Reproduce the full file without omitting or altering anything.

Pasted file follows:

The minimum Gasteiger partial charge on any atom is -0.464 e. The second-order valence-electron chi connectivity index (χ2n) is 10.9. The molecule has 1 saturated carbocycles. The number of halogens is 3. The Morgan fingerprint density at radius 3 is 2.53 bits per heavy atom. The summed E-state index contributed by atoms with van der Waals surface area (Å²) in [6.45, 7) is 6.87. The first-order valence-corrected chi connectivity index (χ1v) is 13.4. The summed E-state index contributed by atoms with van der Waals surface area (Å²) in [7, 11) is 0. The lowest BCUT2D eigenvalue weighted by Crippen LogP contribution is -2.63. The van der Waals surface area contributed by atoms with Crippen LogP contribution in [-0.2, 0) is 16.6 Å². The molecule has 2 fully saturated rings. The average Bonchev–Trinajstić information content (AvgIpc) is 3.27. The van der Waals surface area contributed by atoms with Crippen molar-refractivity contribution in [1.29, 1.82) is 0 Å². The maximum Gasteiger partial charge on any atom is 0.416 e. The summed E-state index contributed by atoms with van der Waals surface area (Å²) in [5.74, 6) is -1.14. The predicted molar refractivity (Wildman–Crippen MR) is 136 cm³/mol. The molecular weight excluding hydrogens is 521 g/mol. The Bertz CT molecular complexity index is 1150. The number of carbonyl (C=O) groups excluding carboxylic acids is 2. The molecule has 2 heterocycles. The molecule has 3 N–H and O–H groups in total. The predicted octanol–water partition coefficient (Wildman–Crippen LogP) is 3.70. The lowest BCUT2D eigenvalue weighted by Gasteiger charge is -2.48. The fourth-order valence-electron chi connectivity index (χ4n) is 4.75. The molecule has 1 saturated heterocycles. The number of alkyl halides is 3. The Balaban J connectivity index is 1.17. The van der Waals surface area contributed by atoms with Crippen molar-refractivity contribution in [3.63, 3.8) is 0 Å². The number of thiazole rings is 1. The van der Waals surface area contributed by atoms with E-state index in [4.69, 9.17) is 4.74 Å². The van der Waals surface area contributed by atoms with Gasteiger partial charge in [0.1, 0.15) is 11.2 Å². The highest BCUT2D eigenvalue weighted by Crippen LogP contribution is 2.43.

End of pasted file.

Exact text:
The minimum Gasteiger partial charge on any atom is -0.464 e. The second-order valence-electron chi connectivity index (χ2n) is 10.9. The molecule has 1 saturated carbocycles. The number of halogens is 3. The Morgan fingerprint density at radius 3 is 2.53 bits per heavy atom. The summed E-state index contributed by atoms with van der Waals surface area (Å²) in [6.45, 7) is 6.87. The first-order valence-corrected chi connectivity index (χ1v) is 13.4. The summed E-state index contributed by atoms with van der Waals surface area (Å²) in [7, 11) is 0. The lowest BCUT2D eigenvalue weighted by Crippen LogP contribution is -2.63. The van der Waals surface area contributed by atoms with Crippen LogP contribution in [-0.2, 0) is 16.6 Å². The molecule has 2 fully saturated rings. The average Bonchev–Trinajstić information content (AvgIpc) is 3.27. The van der Waals surface area contributed by atoms with Crippen molar-refractivity contribution in [1.29, 1.82) is 0 Å². The maximum Gasteiger partial charge on any atom is 0.416 e. The summed E-state index contributed by atoms with van der Waals surface area (Å²) in [5.74, 6) is -1.14. The predicted molar refractivity (Wildman–Crippen MR) is 136 cm³/mol. The molecular weight excluding hydrogens is 521 g/mol. The Bertz CT molecular complexity index is 1150. The number of carbonyl (C=O) groups excluding carboxylic acids is 2. The molecule has 2 heterocycles. The molecule has 3 N–H and O–H groups in total. The predicted octanol–water partition coefficient (Wildman–Crippen LogP) is 3.70. The lowest BCUT2D eigenvalue weighted by Gasteiger charge is -2.48. The fourth-order valence-electron chi connectivity index (χ4n) is 4.75. The molecule has 1 saturated heterocycles. The number of alkyl halides is 3. The Balaban J connectivity index is 1.17. The van der Waals surface area contributed by atoms with Crippen molar-refractivity contribution in [3.63, 3.8) is 0 Å². The number of thiazole rings is 1. The van der Waals surface area contributed by atoms with E-state index in [4.69, 9.17) is 4.74 Å². The van der Waals surface area contributed by atoms with Gasteiger partial charge in [0.1, 0.15) is 11.2 Å². The highest BCUT2D eigenvalue weighted by Crippen LogP contribution is 2.43.